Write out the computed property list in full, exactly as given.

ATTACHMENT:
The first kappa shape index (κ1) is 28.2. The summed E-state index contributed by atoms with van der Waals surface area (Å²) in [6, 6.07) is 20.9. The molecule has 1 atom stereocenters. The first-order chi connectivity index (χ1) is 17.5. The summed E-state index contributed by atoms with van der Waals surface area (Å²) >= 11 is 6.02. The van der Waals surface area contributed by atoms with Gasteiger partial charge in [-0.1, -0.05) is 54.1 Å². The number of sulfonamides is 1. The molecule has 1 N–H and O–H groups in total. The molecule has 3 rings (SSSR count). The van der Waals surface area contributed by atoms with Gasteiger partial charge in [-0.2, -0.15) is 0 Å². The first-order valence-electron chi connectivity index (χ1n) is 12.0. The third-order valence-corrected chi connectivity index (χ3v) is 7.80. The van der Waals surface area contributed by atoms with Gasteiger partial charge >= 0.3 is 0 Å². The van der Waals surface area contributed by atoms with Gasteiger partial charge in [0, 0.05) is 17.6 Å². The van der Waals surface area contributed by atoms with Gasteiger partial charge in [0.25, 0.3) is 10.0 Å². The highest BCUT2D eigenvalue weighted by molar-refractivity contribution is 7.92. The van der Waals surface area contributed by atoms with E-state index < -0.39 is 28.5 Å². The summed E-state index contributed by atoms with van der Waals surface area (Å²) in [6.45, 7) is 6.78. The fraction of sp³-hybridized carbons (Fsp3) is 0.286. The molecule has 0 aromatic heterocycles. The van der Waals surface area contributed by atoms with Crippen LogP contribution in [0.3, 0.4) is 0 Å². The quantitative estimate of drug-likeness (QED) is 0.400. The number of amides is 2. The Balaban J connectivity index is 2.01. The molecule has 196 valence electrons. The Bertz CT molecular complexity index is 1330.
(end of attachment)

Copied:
The first kappa shape index (κ1) is 28.2. The summed E-state index contributed by atoms with van der Waals surface area (Å²) in [6, 6.07) is 20.9. The molecule has 1 atom stereocenters. The first-order chi connectivity index (χ1) is 17.5. The summed E-state index contributed by atoms with van der Waals surface area (Å²) >= 11 is 6.02. The van der Waals surface area contributed by atoms with Gasteiger partial charge in [-0.1, -0.05) is 54.1 Å². The number of sulfonamides is 1. The molecule has 1 N–H and O–H groups in total. The molecule has 3 rings (SSSR count). The van der Waals surface area contributed by atoms with Gasteiger partial charge in [-0.2, -0.15) is 0 Å². The first-order valence-electron chi connectivity index (χ1n) is 12.0. The third-order valence-corrected chi connectivity index (χ3v) is 7.80. The van der Waals surface area contributed by atoms with Gasteiger partial charge >= 0.3 is 0 Å². The van der Waals surface area contributed by atoms with Gasteiger partial charge in [0, 0.05) is 17.6 Å². The van der Waals surface area contributed by atoms with Gasteiger partial charge in [0.25, 0.3) is 10.0 Å². The highest BCUT2D eigenvalue weighted by molar-refractivity contribution is 7.92. The van der Waals surface area contributed by atoms with E-state index < -0.39 is 28.5 Å². The summed E-state index contributed by atoms with van der Waals surface area (Å²) in [6.45, 7) is 6.78. The fraction of sp³-hybridized carbons (Fsp3) is 0.286. The molecule has 0 aromatic heterocycles. The van der Waals surface area contributed by atoms with Crippen LogP contribution in [0.3, 0.4) is 0 Å². The quantitative estimate of drug-likeness (QED) is 0.400. The number of amides is 2. The Balaban J connectivity index is 2.01. The molecule has 196 valence electrons. The Bertz CT molecular complexity index is 1330.